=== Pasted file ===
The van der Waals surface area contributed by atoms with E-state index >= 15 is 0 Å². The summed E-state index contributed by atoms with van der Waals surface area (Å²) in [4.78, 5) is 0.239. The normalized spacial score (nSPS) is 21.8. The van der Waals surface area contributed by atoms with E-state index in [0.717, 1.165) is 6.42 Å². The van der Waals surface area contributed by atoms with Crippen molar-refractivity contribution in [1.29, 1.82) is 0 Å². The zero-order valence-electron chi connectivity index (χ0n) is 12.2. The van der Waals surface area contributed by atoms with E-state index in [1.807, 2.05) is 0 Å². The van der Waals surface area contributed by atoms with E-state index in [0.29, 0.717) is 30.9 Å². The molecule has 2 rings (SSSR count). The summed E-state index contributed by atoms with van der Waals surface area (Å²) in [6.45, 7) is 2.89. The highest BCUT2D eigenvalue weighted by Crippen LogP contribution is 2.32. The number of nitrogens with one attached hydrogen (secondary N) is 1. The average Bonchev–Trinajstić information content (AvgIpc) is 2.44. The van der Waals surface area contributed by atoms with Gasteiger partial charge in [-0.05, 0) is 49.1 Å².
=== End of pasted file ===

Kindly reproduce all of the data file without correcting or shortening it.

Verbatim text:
The van der Waals surface area contributed by atoms with E-state index >= 15 is 0 Å². The summed E-state index contributed by atoms with van der Waals surface area (Å²) in [4.78, 5) is 0.239. The normalized spacial score (nSPS) is 21.8. The van der Waals surface area contributed by atoms with E-state index in [0.717, 1.165) is 6.42 Å². The van der Waals surface area contributed by atoms with Crippen molar-refractivity contribution in [1.29, 1.82) is 0 Å². The zero-order valence-electron chi connectivity index (χ0n) is 12.2. The van der Waals surface area contributed by atoms with E-state index in [1.807, 2.05) is 0 Å². The van der Waals surface area contributed by atoms with E-state index in [0.29, 0.717) is 30.9 Å². The molecule has 2 rings (SSSR count). The summed E-state index contributed by atoms with van der Waals surface area (Å²) in [6.45, 7) is 2.89. The highest BCUT2D eigenvalue weighted by Crippen LogP contribution is 2.32. The number of nitrogens with one attached hydrogen (secondary N) is 1. The average Bonchev–Trinajstić information content (AvgIpc) is 2.44. The van der Waals surface area contributed by atoms with Gasteiger partial charge in [-0.05, 0) is 49.1 Å².